Michigan plan for Detroit pensions snubs bondholders -Fitch
Jan 27 (Reuters) - Michigan Governor Rick Snyder's proposal to allocate $350 million in state funds towards Detroit's pensions is another troubling sign for bondholders that could ultimately hurt the state and its local governments in the municipal debt market, Fitch Ratings said on Monday.
The credit rating agency said the move "demonstrates continued weak support for bondholder security and repayment stemming from Detroit's bankruptcy."
"In Fitch's opinion, action that suggests pensions' claim on limited resources should be given priority to that of bondholders could establish a troubling precedent, at least in Michigan and perhaps beyond, given the paucity of significant municipal bankruptcy filings historically and the resulting focus on the Detroit case," Fitch said in a statement.
Michigan's largest city filed for Chapter 9 municipal bankruptcy in July with an eye toward treating pensions and certain general obligation bonds approved by Detroit voters as unsecured debt with creditors receiving only pennies on the dollar.
On Oct. 1, Detroit defaulted on a $9.37 million interest payment for those bonds.
The city's treatment of bonds backed by a full-faith and credit pledge roiled the $3.7 trillion U.S. municipal market. General obligation bonds traditionally are considered secured debt, making them one of the safest bets for investors.
Snyder last week pitched a plan that would need legislative approval to raise $350 million to aid Detroit's retirees after a group of foundations pledged more than $330 million to protect the city's pensions and art museum. Michigan's money would come from the state's share of a multi-state settlement with U.S. tobacco companies.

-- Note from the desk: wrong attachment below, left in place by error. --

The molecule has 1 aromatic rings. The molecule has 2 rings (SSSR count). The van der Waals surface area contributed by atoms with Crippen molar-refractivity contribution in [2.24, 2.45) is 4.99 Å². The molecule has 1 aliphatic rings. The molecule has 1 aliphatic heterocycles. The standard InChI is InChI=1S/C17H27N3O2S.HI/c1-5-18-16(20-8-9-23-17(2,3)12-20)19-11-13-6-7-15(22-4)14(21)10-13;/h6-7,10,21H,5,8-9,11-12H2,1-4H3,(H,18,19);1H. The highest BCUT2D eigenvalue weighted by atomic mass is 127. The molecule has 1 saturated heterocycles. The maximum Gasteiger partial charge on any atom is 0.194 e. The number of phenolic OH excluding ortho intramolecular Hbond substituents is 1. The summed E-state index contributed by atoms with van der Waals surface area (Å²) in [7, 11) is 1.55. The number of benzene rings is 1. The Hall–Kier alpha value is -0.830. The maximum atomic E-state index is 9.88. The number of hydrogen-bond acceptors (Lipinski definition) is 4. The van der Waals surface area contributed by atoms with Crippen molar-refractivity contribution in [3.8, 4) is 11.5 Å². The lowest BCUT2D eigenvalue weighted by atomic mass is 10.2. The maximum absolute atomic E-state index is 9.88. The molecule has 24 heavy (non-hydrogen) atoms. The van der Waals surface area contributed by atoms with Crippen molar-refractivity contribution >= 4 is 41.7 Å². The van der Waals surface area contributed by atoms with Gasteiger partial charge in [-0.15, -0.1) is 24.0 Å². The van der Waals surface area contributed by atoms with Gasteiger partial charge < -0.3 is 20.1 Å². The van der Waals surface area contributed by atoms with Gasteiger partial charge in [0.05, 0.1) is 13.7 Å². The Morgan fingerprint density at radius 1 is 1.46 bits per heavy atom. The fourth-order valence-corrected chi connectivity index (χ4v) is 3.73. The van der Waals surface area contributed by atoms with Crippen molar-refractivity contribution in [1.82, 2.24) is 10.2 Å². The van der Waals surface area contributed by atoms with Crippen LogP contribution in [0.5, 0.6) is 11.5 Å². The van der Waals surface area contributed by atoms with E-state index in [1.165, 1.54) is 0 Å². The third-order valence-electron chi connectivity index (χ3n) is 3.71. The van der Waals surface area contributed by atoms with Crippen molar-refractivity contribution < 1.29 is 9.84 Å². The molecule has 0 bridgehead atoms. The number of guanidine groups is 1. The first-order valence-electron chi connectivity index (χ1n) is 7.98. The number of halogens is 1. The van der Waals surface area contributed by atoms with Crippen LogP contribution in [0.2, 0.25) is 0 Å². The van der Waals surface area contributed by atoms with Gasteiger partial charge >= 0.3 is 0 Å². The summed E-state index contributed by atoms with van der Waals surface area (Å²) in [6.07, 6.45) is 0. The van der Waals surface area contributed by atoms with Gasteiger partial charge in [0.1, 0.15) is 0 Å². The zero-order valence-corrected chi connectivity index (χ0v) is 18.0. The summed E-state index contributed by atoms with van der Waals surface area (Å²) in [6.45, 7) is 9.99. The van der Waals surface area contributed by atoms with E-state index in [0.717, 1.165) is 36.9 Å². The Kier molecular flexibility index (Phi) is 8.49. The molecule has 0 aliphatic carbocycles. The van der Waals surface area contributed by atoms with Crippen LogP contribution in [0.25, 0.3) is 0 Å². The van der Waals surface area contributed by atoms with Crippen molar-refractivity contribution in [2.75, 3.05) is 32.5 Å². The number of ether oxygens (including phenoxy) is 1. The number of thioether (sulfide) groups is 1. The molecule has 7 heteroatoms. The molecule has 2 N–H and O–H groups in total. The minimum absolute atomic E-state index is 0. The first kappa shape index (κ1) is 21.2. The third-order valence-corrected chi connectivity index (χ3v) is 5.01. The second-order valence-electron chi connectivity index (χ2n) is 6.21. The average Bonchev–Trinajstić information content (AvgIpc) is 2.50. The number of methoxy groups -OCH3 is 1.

Comments by Snyder that state funds will not bail out bondholders or Wall Street "suggests an 'us versus them' orientation to debt repayment that undermines willingness to pay public debt in Michigan," Fitch said.
Fitch also noted that unlike Michigan's implicit support for Detroit's treatment of GO bonds as unsecured debt, Rhode Island in the Central Falls bankruptcy case decided "to protect GO bondholders by applying a statutory lien to all such local government debt in the state."
Detroit's October bond default led a trio of bond insurers that guaranteed payments on the bonds to sue the city in November, claiming the city violated Michigan law by paying operating expenses using property taxes that had been levied exclusively to pay off the bonds. Detroit has asked the U.S. Bankruptcy Court to dismiss the lawsuits.
The next payment date for the bonds is April 1 when nearly $47.6 million in principal and interest is due to bondholders, according to the lawsuits.
On Dec. 3, Judge Steven Rhodes ruled that Detroit is bankrupt and that its pensions could be subject to cuts as part of the city's restructuring. Kevyn Orr, Detroit's state-appointed emergency manager, has pegged the unfunded pension liability at $3.5 billion.
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